Nobody asked but …
Now a self-driving car has killed a human being crossing the road. Some of the news following on the occurrence has imputed negligence (human error) as part of the chain of events. I’m thinking the story is similar to that of Three-Mile Island. In retrospect, the incident at Three-Mile Island, near Harrisburg, PA, put an end to nuclear power plant proliferation in the USA. Although it was, in hindsight, a minor event as far as technology goes, it introduced doubt which dispelled the popular enthusiasm for nuclear energy in the power business.
In neither case was the technology directly to blame. At Three-Mile Island, a human misinterpreted a user message on a console, while in Phoenix, somewhere in multiple decision chains, humans had made seemingly innocuous moves that had accumulated in a lethal event.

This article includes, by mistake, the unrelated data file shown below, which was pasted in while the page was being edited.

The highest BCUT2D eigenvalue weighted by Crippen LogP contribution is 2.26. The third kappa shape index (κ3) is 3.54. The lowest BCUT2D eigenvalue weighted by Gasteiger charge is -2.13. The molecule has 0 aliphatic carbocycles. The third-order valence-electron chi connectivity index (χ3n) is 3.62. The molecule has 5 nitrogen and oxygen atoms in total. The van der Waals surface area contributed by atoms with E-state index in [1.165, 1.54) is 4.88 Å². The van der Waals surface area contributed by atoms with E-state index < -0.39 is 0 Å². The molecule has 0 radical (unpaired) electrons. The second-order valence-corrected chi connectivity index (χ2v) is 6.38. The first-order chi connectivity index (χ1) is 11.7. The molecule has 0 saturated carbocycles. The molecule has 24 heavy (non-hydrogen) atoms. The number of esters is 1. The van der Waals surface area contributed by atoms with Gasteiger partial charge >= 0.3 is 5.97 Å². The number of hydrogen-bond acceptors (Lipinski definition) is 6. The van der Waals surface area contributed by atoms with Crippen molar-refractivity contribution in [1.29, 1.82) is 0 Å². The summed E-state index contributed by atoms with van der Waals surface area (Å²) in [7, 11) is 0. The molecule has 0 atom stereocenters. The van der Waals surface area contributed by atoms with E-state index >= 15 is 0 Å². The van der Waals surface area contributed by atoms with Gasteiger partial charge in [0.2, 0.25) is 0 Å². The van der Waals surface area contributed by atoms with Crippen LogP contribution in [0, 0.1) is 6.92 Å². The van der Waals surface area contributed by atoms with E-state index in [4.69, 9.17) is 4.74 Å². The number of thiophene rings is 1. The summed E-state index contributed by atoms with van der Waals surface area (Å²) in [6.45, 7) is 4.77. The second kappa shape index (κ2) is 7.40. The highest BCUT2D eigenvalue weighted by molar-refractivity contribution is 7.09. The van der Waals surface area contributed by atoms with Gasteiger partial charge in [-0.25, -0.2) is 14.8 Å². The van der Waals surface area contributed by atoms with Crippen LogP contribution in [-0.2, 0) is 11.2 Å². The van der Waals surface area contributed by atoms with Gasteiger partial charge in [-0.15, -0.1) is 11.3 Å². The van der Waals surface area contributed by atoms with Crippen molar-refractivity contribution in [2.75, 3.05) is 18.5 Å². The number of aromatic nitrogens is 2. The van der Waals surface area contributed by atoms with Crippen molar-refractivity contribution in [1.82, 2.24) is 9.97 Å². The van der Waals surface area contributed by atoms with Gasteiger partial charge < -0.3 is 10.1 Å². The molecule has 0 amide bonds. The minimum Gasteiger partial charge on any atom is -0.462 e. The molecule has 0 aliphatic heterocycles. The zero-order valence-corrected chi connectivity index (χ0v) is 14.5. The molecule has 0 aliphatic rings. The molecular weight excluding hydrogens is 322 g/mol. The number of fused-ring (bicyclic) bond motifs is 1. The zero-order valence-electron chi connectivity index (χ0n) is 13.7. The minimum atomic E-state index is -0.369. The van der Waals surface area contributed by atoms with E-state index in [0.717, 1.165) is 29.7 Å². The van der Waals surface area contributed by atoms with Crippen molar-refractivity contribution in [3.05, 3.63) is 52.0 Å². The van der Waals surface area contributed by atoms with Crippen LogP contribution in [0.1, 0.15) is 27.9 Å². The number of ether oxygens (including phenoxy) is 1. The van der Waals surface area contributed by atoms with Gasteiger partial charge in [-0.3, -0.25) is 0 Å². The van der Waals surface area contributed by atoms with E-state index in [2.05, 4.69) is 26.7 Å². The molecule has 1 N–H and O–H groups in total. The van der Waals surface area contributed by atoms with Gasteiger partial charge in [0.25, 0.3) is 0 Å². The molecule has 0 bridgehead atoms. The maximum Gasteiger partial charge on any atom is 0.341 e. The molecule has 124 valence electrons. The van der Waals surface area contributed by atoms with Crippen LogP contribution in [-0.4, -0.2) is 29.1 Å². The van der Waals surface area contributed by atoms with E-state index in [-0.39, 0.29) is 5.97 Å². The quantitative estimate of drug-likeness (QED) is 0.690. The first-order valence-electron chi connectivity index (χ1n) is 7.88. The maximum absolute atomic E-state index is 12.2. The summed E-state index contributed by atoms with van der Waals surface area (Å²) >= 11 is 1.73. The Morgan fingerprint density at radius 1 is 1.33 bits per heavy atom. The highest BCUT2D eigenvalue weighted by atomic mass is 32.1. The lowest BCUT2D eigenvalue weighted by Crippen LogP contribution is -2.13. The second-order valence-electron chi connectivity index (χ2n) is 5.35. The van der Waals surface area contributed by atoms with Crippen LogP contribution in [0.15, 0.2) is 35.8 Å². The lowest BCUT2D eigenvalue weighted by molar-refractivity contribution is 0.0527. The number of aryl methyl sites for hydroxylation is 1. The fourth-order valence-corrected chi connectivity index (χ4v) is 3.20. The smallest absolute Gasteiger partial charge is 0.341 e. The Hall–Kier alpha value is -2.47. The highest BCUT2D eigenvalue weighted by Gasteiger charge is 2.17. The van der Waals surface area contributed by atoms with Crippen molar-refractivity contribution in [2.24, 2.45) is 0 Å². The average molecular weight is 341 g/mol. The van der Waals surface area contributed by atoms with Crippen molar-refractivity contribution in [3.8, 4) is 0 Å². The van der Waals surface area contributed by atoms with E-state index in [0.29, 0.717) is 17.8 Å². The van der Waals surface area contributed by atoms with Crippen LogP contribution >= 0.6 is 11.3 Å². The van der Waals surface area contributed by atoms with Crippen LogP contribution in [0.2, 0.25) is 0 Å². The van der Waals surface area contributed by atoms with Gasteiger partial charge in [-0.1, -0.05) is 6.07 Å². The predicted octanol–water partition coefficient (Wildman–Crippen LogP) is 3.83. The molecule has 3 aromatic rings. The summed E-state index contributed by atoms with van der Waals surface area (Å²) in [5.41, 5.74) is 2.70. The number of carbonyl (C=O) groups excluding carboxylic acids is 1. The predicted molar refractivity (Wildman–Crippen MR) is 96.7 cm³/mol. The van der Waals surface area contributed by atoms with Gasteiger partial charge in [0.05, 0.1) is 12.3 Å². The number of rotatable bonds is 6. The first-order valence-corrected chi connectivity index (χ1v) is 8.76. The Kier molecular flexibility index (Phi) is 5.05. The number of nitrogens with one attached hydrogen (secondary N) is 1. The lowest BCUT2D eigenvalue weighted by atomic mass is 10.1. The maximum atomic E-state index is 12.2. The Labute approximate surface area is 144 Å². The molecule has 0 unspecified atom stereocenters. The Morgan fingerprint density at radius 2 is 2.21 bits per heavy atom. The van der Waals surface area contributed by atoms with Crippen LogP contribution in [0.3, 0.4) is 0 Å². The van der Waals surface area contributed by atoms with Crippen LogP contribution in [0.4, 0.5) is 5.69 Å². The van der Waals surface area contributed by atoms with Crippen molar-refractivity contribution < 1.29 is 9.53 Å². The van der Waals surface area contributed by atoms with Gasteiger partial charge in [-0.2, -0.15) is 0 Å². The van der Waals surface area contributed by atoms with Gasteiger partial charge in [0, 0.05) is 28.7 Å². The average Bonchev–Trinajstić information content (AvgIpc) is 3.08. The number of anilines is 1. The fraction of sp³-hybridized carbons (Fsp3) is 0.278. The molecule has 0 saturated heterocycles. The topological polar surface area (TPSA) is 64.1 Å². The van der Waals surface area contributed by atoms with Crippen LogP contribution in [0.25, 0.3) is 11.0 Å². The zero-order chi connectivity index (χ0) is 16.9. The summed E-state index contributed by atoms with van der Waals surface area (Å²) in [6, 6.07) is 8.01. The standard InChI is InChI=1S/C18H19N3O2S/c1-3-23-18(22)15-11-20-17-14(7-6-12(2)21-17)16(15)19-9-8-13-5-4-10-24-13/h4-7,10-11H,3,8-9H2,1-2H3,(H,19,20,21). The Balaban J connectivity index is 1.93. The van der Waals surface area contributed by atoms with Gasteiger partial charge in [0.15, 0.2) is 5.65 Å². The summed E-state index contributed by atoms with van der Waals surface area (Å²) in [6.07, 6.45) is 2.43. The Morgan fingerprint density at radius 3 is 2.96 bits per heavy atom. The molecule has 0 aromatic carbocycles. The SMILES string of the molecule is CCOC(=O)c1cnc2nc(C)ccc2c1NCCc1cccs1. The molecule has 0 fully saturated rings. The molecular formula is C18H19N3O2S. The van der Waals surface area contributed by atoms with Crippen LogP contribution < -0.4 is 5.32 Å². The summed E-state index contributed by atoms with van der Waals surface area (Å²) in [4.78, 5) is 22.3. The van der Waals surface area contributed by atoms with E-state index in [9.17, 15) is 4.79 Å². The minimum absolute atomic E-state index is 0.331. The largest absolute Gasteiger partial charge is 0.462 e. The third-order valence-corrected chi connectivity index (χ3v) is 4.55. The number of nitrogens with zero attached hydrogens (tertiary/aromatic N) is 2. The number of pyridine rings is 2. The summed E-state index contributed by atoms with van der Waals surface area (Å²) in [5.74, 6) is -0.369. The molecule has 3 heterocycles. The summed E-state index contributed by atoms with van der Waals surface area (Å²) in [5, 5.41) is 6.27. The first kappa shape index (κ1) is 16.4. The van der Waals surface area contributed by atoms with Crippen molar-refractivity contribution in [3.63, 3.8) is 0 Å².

Looking back, I never thought self-driving cars were a good idea. The probabilities, mathematically, are overwhelming. Although hindsight is 20-20, I must say that my skepticism was in foresight. But I am not trying to squelch innovative thinking. I believe that the real problem was overenthusiasm. First blame falls on the shoulders of a pop science media, the members of which are deluded by a hefty pop response — people have a furious love-hate relationship with labor-saving devices. Second blame goes to a gullible public, who confuse popular response with likelihood.
I don’t want to be too quick to say last rites over self-driving cars, but fallibility is the Achilles’ heel of the illusion of infallibility. And ideas are far more dependent on popular acceptance than they are upon usefulness.
— Kilgore Forelle